In the Hubble ultra-deep field image it is apparent that the visible universe has a lot between us and our light horizon, but what is the likelihood that a photon emitted by our sun actually "hits" anything on its way to the bounds of our observable universe?

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    $\begingroup$ Interesting question. Perhaps, your answer will pretty much be related to olber's paradox. en.wikipedia.org/wiki/Olbers%27_paradox $\endgroup$ Oct 5 '19 at 14:33
  • $\begingroup$ "between us and our light horizon" - There is no evidence of the existence of the particle horizon. It depends on the cosmological model and has not been experimentally confirmed. $\endgroup$
    – safesphere
    Oct 5 '19 at 17:19
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    $\begingroup$ I don't understand the purpose of your comment? I am asking what are the chances that light will hit matter within our observable universe, I am not saying anything about a particle horizon. $\endgroup$
    – Joe
    Oct 6 '19 at 14:12
  • $\begingroup$ You do mention the horizon, but there is no evidence it exists. For example, if the whole universe is observable and closed, then light would be circling forever until it is absorbed by something eventually. Then your probability would be a function of time. Or, in the Milne model, any light would eventually be absorbed by the expanding singular border of the universe. It is unclear if your question is limited to the Ftiedman model (that mismatches the observations by 95% of the matter content in the universe and produces non physical singular results for the initial state of the flat space). $\endgroup$
    – safesphere
    Oct 6 '19 at 16:19
  • $\begingroup$ Also please address your replies with the @ sign for people to get notified. $\endgroup$
    – safesphere
    Oct 6 '19 at 16:22

That likelyhood changes over time, in the early universe when everything was dense the mean free path of a photon was rather short, while in the meantime it has grown to approximately 10 billion lightyears, see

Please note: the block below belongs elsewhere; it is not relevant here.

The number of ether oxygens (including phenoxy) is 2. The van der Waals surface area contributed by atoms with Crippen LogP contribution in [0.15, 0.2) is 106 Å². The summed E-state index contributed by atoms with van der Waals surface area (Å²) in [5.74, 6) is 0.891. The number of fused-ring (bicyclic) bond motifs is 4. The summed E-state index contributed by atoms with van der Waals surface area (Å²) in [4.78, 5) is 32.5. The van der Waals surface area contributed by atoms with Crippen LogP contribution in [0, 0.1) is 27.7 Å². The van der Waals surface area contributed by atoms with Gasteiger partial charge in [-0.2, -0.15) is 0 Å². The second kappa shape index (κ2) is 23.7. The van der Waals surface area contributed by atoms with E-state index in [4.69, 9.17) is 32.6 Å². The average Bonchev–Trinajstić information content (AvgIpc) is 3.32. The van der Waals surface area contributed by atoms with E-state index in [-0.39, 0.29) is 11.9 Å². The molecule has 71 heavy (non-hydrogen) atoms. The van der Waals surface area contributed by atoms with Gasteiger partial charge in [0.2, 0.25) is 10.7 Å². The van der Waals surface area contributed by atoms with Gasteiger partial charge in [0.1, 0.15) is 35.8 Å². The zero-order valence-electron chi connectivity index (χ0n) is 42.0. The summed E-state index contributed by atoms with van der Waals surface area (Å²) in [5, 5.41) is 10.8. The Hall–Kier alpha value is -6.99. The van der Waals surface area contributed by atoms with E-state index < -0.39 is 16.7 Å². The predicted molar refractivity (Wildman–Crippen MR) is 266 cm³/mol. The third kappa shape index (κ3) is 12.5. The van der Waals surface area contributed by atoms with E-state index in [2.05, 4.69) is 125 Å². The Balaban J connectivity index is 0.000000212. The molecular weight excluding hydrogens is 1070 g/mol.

Paul Davies wrote: The mean free path is about a Hubble radius (10²⁸ cm = 10²³ km).

Wikipedia wrote: The mean free path of a photon is about 10²³ km, or 10 billion light years.

That distance will grow with time, since the density of the universe dilutes with its growing volume.

If your question is not in the cosmological but in the astronomical context, meaning that you are looking for the amount of the sunlight that hits the planets and their moons and the asteroid and Kuiper belt objects of the local solar system, you have to calculate their angular size in the frame of the sun and substract that from the 4π sterads of the celestial sphere, which I won't do here since there are a lot of small bodies to add up.


Since we really don't know how big the universe is what I suggest you do is take the size of the observable universe and then use the inverse square law along with the average photons the sun outputs in whatever given amount of time you want and then use the average density of matter in our universe and use all of those variables to calculate your answer.

  • $\begingroup$ I don't know that much about physics but I am slowly learning more so don't judge if I'm wrong. $\endgroup$
    – T. Fisher
    Oct 9 '19 at 22:42

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